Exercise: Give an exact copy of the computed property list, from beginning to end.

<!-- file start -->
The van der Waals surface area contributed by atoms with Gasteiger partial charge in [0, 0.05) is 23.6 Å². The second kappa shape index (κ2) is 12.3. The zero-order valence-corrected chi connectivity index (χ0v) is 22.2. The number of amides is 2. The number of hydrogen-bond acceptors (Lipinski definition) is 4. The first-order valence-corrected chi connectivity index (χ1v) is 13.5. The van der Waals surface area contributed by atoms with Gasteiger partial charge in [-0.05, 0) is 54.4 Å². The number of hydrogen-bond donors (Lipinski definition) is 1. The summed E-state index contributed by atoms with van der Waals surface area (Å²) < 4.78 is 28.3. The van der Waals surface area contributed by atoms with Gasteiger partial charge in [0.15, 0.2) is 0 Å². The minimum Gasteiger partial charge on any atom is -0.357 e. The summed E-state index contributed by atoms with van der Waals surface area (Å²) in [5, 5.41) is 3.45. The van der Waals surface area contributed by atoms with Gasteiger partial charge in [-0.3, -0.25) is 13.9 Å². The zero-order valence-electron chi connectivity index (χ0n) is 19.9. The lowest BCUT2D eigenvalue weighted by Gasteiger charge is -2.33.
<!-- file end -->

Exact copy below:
The van der Waals surface area contributed by atoms with Gasteiger partial charge in [0, 0.05) is 23.6 Å². The second kappa shape index (κ2) is 12.3. The zero-order valence-corrected chi connectivity index (χ0v) is 22.2. The number of amides is 2. The number of hydrogen-bond acceptors (Lipinski definition) is 4. The first-order valence-corrected chi connectivity index (χ1v) is 13.5. The van der Waals surface area contributed by atoms with Gasteiger partial charge in [-0.05, 0) is 54.4 Å². The number of hydrogen-bond donors (Lipinski definition) is 1. The summed E-state index contributed by atoms with van der Waals surface area (Å²) < 4.78 is 28.3. The van der Waals surface area contributed by atoms with Gasteiger partial charge in [0.15, 0.2) is 0 Å². The minimum Gasteiger partial charge on any atom is -0.357 e. The summed E-state index contributed by atoms with van der Waals surface area (Å²) in [5, 5.41) is 3.45. The van der Waals surface area contributed by atoms with Gasteiger partial charge in [-0.3, -0.25) is 13.9 Å². The zero-order valence-electron chi connectivity index (χ0n) is 19.9. The lowest BCUT2D eigenvalue weighted by Gasteiger charge is -2.33.